Green’s Dictionary of Slang

down adv.2

[orig. Und. down cove, a potential victim of a robbery who is aware of being targeted. Originating among late-18C London criminals, the term survives mainly among US blacks]

1. (also downish) aware, conscious of, knowledgeable; thus be down upon, to be aware, to be knowledgeable; in 1940s+ use, to be part of the current (youth) fads and fashions.

[UK]Sporting Mag. June IV 180/1: Those downish means to thrive, by which you nap’d the quids.
[UK]Vaux Vocab. of the Flash Lang. in McLachlan (1964) 236: down: sometimes synonymous with awake, as, when the party you are about to rob, sees or suspects your intention, it is then said that the cove is down.
[UK]J. Burrowes Life in St George’s Fields 6: Dick, who was up to every thing, and down to every thing.
[UK] ‘Sam Weller’s Adventures!’ in C. Hindley James Catnach (1878) 278: ’Cos being to knowingness down.
[UK]G.J. Whyte-Melville Digby Grand (1890) 282: I saw a bailiff once [...] and I was down upon those birds in half no time.
[UK]Leaves from Diary of Celebrated Burglar 93/2: We had better go in separately for fear there should be a ‘fly cop’ here, and he might ‘granny’ our ‘mugs’ and get down on us.
[UK]J. Greenwood Dick Temple I 114: It was strange that [...] the second gentleman should have been ‘down on her’ in such a way.
[UK]W. Hooe Sharping London 35: Down, to be aware of.
[US]‘Old Sleuth’ Dock Rats of N.Y. (2006) 18: At the same time she ‘nipped’ a letter which the man dropped from his jacket, and thus got down on the whole business.
[US]Mezzrow & Wolfe Really the Blues 77: A gang of college kids who just sat around [...] with expressions that showed how much they were wrapped up and down with it.
Huey ‘Piano’ Smith [song title] You’re Down With me.
[US]C. Cooper Jr Scene (1996) 202: To be regular, to be ‘down,’ Hodden had to indulge.
[US]M. Braly On the Yard (2002) 160: He’s supposed to be a schooled hustler, down with all games.
(con. 1960s) D.Wells Night People 95: Children a couple of years old can talk more mess than I would have dreamed of when I was ten. Talk about being down!
[US]Maledicta V:1+2 (Summer + Winter) 268: A person proficient at something is down, as in ‘He’s down in handball’.
[US](con. 1986) G. Pelecanos Sweet Forever 144: ‘That Murphy seems okay.’ ‘Yeah [...] Murphy’s down.’.
[US]G. Tate Midnight Lightning 18: He was trying to impress them with how down he could be with Ultra Blackness.

2. suspicious.

[UK] ‘Come All You Buffers Gay’ in Farmer Musa Pedestris (1896) 53: For if the cull should be down / And catch you a fileing his bag / Then at the Old Bailey you’re found, / And d—n you, he’ll tip you the lag.
[US]Matsell Vocabulum 27: Down [...] vindictive; to suspect another. ‘The copper cutty-eyed me and measured my mug, and is down on the job,’ the officer looked at me from the corners of his eyes, and examined my face; he suspects what we are about.
[UK]Hotten Dict. of Modern Sl. etc. 132: Down ‘to be DOWN on one,’ to treat him harshly or suspiciously, to pounce upon him, or detect his tricks.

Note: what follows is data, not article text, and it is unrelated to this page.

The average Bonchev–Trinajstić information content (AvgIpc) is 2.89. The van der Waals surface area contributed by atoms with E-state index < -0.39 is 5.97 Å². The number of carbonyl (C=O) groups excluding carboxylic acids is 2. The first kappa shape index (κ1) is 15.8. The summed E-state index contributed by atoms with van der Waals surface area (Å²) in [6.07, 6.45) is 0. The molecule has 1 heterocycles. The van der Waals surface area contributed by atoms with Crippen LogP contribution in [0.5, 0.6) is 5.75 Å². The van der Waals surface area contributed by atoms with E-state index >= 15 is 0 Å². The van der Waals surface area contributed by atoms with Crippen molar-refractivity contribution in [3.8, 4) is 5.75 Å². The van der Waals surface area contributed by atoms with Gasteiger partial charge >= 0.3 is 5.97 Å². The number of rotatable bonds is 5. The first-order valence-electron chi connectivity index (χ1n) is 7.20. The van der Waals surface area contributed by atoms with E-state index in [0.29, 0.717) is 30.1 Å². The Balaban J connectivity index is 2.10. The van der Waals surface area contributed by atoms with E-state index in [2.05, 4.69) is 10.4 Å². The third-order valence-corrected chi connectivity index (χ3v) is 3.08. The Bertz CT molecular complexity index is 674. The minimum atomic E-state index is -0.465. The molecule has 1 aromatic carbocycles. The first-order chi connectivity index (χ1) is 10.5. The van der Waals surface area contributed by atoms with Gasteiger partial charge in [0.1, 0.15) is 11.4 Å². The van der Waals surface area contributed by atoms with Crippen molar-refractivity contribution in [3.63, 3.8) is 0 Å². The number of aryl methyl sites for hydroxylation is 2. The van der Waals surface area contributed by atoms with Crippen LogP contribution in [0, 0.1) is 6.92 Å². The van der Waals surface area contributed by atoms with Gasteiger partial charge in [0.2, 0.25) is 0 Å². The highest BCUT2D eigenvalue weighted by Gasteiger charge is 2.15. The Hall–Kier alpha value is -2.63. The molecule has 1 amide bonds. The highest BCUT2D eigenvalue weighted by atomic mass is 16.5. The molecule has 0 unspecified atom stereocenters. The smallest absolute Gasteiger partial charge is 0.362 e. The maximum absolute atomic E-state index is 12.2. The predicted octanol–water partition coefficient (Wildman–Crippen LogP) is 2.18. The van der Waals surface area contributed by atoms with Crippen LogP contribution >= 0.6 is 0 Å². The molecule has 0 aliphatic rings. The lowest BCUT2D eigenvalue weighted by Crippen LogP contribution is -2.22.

[UK]Sl. Dict.
[UK]Dundee Courier (Scot.) 9 June 7/4: Davis and I separated, as the police are down on two beggars together in London.

3. first-rate, excellent.

[US] ‘The Bullin Mr. Stavin’ Chain’ in J.F. Dobie Rainbow in Morning (1965) 179: Well, you kain’t make it down / Like the bullin’ Mr. Stavin’ Chain.
[US]Newport Jazz Festival: 1959 45: down: very good.

4. (US black) alert, keen to get on, tough, challenging in a fight.

[US]D. Burley Orig. Hbk of Harlem Jive 15: I’m down with the action to my own satisfaction.
[US]P. Thomas Down These Mean Streets (1970) 213: Hell, man, you down, I’m down. Now all we gotta do is get us—.
[US]T.R. Houser Central Sl. 19: down Bad or tough enough to be ready for anything. ‘I was down enough to hit-my-shit-up on the wall.’.
[US]K. Scott Monster (1994) 49: ‘I don’t want to see you again if you can’t kill them motherfuckers [...]’ Damn, she was down.
[UK]Guardian Editor 28 Jan. 10: That type of thinking, where black people equate being down, being real, and being black with just being stupid.

5. willing (to do something), enthusiastic.

Hal Ellson Rock 45: Are you down for some pool?
[US]H. Selby Jr Last Exit to Brooklyn (1966) 49: Hey, Vinnie, comeon. Lets throw a hump intaer. Shit man, Im down. Letsgo.
[US]H. Selby Jr Requiem for a Dream (1987) 16: Lets go where theres some life [...] Hey, baby, Im down.
[US]T. Fontana ‘God's Chillin’ Oz ser. 1 ep. 3 [TV script] I thought you said we not down with faggots.
[US]Source Aug. 100: He’s just a down brother; he’s down with helping brothers.
[US]C. Eble (ed.) UNC-CH Campus Sl. Spring 2014 5: DOWN — ready for, keen on, agreeable to: ‘I’m down to go to the game tonight.’ X: ‘You wanna go to the movies tonight?’ Y: ‘Yeah, I’m down’.

6. (US black) fashionably dressed, chic.

[US] ‘Mexicana Rose’ in D. Wepman et al. Life (1976) 36: I wore solid gold cufflinks – I knew I was down.
[US] ‘Honky-Tonk Bud’ in D. Wepman et al. Life (1976) 54: He was choked up tight in a white-on-white / And a cocoa front that was down.
[US]‘Iceberg Slim’ Airtight Willie and Me 36: She was dap and down in a black chiffon chemise vine.
[US]N. Heard House of Slammers 86: [as cit. a.1964].
[US](con. 1970s) G. Pelecanos King Suckerman (1998) 58: It was just plain difficult to look one hundred per cent down.

7. (US black) interesting, current.

[US]P. Thomas Down These Mean Streets (1970) 243: You been here before and are hep to what’s down.

8. (US) happening, going on.

[US]P. Thomas Down These Mean Streets (1970) 252: You’ve been here before and are hep to what’s down, so cop me a shank.
[US]E. Torres Carlito’s Way 23: The first thing down is a pimp [...] beating up on two of his whores.

9. worked out in a satisfactory manner, under control, going well.

[US]L.K. Truscott IV Dress Gray (1979) 248: He had the shit down.